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Academic Jailed for Selling Technology to China Set Free

The headquarters of the Federal Security Service, which opened the case against Reshetin in 2003

Prison authorities on Monday freed an academic convicted of selling sensitive technologies to China, just a few months after opposition activists appealed to the presidential human rights council on his behalf.

Andrei Reshetin, the convicted professor's father, told Radio Free Europe that his son's jail term had been tough and that his sentence was almost up.

"He only had four months left to serve. The sentence was very harsh," he said. "We don't really understand what happened, what sort of world we're living in."

Police originally detained Igor Reshetin, former general director of TSNII MASH-Export, a research company specializing in capsules for the space industry, in 2005 on charges of illegally exporting controlled technologies.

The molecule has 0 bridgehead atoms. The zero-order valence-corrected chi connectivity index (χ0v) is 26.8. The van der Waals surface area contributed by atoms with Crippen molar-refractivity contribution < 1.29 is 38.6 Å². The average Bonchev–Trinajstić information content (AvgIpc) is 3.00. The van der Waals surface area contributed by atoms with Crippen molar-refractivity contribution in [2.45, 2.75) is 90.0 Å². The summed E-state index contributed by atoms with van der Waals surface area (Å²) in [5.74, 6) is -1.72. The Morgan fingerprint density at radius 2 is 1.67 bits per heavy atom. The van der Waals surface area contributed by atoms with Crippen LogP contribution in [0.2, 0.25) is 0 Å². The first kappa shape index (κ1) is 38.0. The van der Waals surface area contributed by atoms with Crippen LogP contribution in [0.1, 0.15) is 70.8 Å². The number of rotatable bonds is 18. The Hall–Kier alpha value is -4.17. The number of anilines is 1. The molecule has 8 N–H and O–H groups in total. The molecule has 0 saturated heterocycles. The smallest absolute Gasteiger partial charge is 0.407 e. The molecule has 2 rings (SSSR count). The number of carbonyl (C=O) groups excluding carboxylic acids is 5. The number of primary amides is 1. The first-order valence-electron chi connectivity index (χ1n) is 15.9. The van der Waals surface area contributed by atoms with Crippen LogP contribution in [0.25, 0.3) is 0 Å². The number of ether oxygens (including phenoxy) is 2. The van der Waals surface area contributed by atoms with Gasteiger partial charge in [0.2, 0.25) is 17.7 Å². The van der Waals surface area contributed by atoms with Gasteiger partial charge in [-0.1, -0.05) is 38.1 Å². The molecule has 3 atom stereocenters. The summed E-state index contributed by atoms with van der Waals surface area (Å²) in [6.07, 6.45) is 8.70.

According to Federal Security Service investigators, who opened the case against Reshetin in 2003, the technologies TSNII MASH-Export sold could be used to create weapons of mass destruction.

Judges sentenced Reshetin to more than 11 years in prison in 2007, although his sentence was subsequently reduced to seven years.

But Reshetin never admitted his guilt, claiming that the Defense Ministry and state arms exporter Rosoboronexport sought his prosecution in order to eliminate competitors in the same export market. China later called on Russia to reverse the sentence and offered to take Reshetin in.

Human rights activists took up Reshetin's case with the presidential human rights council in February, including his name on a list of political prisoners handed to council head Mikhail Fedotov.

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